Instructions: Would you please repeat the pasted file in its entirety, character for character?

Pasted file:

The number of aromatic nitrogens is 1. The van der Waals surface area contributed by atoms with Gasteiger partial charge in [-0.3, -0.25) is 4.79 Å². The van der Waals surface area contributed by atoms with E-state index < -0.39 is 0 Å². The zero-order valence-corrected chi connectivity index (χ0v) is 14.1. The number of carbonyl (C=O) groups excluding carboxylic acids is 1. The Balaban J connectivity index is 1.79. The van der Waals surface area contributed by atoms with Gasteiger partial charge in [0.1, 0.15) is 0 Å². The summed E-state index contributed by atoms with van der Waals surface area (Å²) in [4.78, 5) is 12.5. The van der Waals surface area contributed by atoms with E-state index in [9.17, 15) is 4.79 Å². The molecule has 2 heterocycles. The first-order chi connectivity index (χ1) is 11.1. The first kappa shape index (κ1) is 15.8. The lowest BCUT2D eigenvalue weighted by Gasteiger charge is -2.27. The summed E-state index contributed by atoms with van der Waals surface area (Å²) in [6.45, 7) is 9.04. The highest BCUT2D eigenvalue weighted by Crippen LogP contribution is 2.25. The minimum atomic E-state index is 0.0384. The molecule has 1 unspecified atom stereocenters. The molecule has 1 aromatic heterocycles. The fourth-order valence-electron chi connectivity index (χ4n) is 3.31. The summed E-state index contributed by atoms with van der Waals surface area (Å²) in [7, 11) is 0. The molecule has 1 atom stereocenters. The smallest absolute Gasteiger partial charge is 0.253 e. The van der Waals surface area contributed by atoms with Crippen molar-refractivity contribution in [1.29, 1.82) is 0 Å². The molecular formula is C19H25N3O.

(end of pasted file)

The number of aromatic nitrogens is 1. The van der Waals surface area contributed by atoms with Gasteiger partial charge in [-0.3, -0.25) is 4.79 Å². The van der Waals surface area contributed by atoms with E-state index < -0.39 is 0 Å². The zero-order valence-corrected chi connectivity index (χ0v) is 14.1. The number of carbonyl (C=O) groups excluding carboxylic acids is 1. The Balaban J connectivity index is 1.79. The van der Waals surface area contributed by atoms with Gasteiger partial charge in [0.1, 0.15) is 0 Å². The summed E-state index contributed by atoms with van der Waals surface area (Å²) in [4.78, 5) is 12.5. The van der Waals surface area contributed by atoms with E-state index in [9.17, 15) is 4.79 Å². The molecule has 2 heterocycles. The first-order chi connectivity index (χ1) is 11.1. The first kappa shape index (κ1) is 15.8. The lowest BCUT2D eigenvalue weighted by Gasteiger charge is -2.27. The summed E-state index contributed by atoms with van der Waals surface area (Å²) in [6.45, 7) is 9.04. The highest BCUT2D eigenvalue weighted by Crippen LogP contribution is 2.25. The minimum atomic E-state index is 0.0384. The molecule has 1 unspecified atom stereocenters. The molecule has 1 aromatic heterocycles. The fourth-order valence-electron chi connectivity index (χ4n) is 3.31. The summed E-state index contributed by atoms with van der Waals surface area (Å²) in [7, 11) is 0. The molecule has 1 atom stereocenters. The smallest absolute Gasteiger partial charge is 0.253 e. The van der Waals surface area contributed by atoms with Crippen molar-refractivity contribution in [1.29, 1.82) is 0 Å². The molecular formula is C19H25N3O.